The Good Muslim
For anyone who believes deeply in the existence of an all-powerful, all-wise, and hopefully all-merciful Creator, that faith forms the core and central energy of a meaningful human life. When all is said and done, it doesn’t matter through what theological lens God is perceived, nor does it matter how God is addressed or worshipped from one cultural tradition to another. What does matter, as THE GOOD MUSLIM reveals in sometimes agonizing detail, is that faith is all too often the first and most brutally wounded casualty of any rigidly organized religion that puts duty and ritual ahead of compassion and emotional involvement.
"Anam’s exquisitely descriptive and evocative writing paints a memorable journey as each [character] in his or her own way struggles to keep life as it once was from wholly bursting apart."
In the pages of her second novel, award-winning Bangladeshi writer Tahmima Anam deals poignantly with one of religion’s oldest conundrums through the struggle of a dysfunctional Muslim family trying to find post-war stability in a troubled and chronically impoverished country. Her story, which reads more like a real-life memoir than fiction, focuses on how the stress and after-effects of civil strife tear apart a once-inseparable brother and sister.
Maya, trained as a surgeon but isolated for years in the primitive conditions of rural medicine, lives her morality through action, insisting that her faith and religion be engaged with daily reality, no matter how messy and distasteful it might be. Her brother Sohail, once the rising star of the family in his sophisticated and worldly university days, returns home from military service beset by mental and emotional demons that push him in the opposite direction of intense, obsessive and judgmental religiosity.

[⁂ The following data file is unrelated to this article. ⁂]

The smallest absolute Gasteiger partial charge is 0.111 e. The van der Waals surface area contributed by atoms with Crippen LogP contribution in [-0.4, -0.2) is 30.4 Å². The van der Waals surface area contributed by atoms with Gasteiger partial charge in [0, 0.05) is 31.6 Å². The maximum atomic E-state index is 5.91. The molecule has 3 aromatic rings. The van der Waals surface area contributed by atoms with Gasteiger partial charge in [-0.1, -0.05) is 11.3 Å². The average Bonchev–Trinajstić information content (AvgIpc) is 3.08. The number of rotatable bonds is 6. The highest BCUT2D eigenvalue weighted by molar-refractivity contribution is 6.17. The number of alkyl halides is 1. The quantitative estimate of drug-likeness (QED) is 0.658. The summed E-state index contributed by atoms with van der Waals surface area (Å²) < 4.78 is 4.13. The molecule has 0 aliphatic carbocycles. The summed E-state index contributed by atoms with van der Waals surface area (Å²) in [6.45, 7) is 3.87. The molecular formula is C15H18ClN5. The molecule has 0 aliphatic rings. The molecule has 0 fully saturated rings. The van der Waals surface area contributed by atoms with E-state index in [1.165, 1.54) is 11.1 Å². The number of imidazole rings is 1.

The unspoken and unresolved question throughout Maya’s painful attempts to rebuild their sibling relationship is reflected in the novel’s title. What is a “good Muslim”? Similarly, one could ask: What is a “good Christian,” a “good Jew,” “a good Hindu,” a “good Sikh”? Is the good religious life based on withdrawing from a world seen as decadent, evil, dangerous, or heathen? Or is it about living as the embodied example of prophetic, messianic or divine teaching --- in other words, walking the scriptural talk?
It’s the old, old tug-of-war between abstract and practical theology, one shared by the community of every religion. What makes Anam’s approach so compelling, however, is that THE GOOD MUSLIM places it within the believable and concrete microcosm of family life in difficult social and political times, rather than trying to generalize through the filter of pre-set universal values.
Predictably, Maya, Sohail, their kin and their friends cannot keep global stresses and pressures at bay forever. Anam’s exquisitely descriptive and evocative writing paints a memorable journey as each in his or her own way struggles to keep life as it once was from wholly bursting apart. In such an intimate story, there can be no “happily ever after” ending, but rather a vigilant acceptance that life must become almost unrecognizably different before it, like the still-infant nation of Bangladesh, can be reshaped into something that fits both faith and reality.
Reviewed by Pauline Finch on September 15, 2011
The Good Muslim
- Publication Date: May 3, 2012
- Genres: Fiction
- Paperback: 304 pages
- Publisher: Canongate Books Ltd
- ISBN-10: 1847679757
- ISBN-13: 9781847679758